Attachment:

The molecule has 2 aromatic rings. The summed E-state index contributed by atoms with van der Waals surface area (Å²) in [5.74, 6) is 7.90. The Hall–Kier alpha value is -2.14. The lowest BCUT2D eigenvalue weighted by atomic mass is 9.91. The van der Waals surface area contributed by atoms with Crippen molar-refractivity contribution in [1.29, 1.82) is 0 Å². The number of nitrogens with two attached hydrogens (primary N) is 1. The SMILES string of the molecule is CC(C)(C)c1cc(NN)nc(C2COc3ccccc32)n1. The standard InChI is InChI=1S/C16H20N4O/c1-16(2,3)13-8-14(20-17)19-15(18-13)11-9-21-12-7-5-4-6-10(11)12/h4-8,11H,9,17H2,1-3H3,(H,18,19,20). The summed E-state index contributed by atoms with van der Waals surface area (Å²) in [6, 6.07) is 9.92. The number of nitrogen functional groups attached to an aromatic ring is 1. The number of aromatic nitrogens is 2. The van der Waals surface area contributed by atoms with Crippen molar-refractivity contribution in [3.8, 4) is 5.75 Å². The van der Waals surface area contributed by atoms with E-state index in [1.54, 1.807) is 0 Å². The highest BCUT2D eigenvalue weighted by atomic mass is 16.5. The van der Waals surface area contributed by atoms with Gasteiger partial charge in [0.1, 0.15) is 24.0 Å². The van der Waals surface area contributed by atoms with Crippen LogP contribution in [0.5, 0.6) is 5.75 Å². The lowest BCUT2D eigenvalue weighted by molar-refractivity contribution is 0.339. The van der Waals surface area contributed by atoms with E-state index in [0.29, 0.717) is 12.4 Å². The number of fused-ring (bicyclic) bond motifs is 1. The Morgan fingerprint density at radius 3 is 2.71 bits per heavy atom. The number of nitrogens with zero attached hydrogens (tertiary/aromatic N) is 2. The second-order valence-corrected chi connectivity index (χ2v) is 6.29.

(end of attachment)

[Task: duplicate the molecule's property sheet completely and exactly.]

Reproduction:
The molecule has 2 aromatic rings. The summed E-state index contributed by atoms with van der Waals surface area (Å²) in [5.74, 6) is 7.90. The Hall–Kier alpha value is -2.14. The lowest BCUT2D eigenvalue weighted by atomic mass is 9.91. The van der Waals surface area contributed by atoms with Crippen molar-refractivity contribution in [1.29, 1.82) is 0 Å². The number of nitrogens with two attached hydrogens (primary N) is 1. The SMILES string of the molecule is CC(C)(C)c1cc(NN)nc(C2COc3ccccc32)n1. The standard InChI is InChI=1S/C16H20N4O/c1-16(2,3)13-8-14(20-17)19-15(18-13)11-9-21-12-7-5-4-6-10(11)12/h4-8,11H,9,17H2,1-3H3,(H,18,19,20). The summed E-state index contributed by atoms with van der Waals surface area (Å²) in [6, 6.07) is 9.92. The number of nitrogen functional groups attached to an aromatic ring is 1. The number of aromatic nitrogens is 2. The van der Waals surface area contributed by atoms with Crippen molar-refractivity contribution in [3.8, 4) is 5.75 Å². The van der Waals surface area contributed by atoms with E-state index in [1.54, 1.807) is 0 Å². The highest BCUT2D eigenvalue weighted by atomic mass is 16.5. The van der Waals surface area contributed by atoms with Gasteiger partial charge in [0.1, 0.15) is 24.0 Å². The van der Waals surface area contributed by atoms with Crippen LogP contribution in [0.5, 0.6) is 5.75 Å². The lowest BCUT2D eigenvalue weighted by molar-refractivity contribution is 0.339. The van der Waals surface area contributed by atoms with E-state index in [0.29, 0.717) is 12.4 Å². The number of fused-ring (bicyclic) bond motifs is 1. The Morgan fingerprint density at radius 3 is 2.71 bits per heavy atom. The number of nitrogens with zero attached hydrogens (tertiary/aromatic N) is 2. The second-order valence-corrected chi connectivity index (χ2v) is 6.29.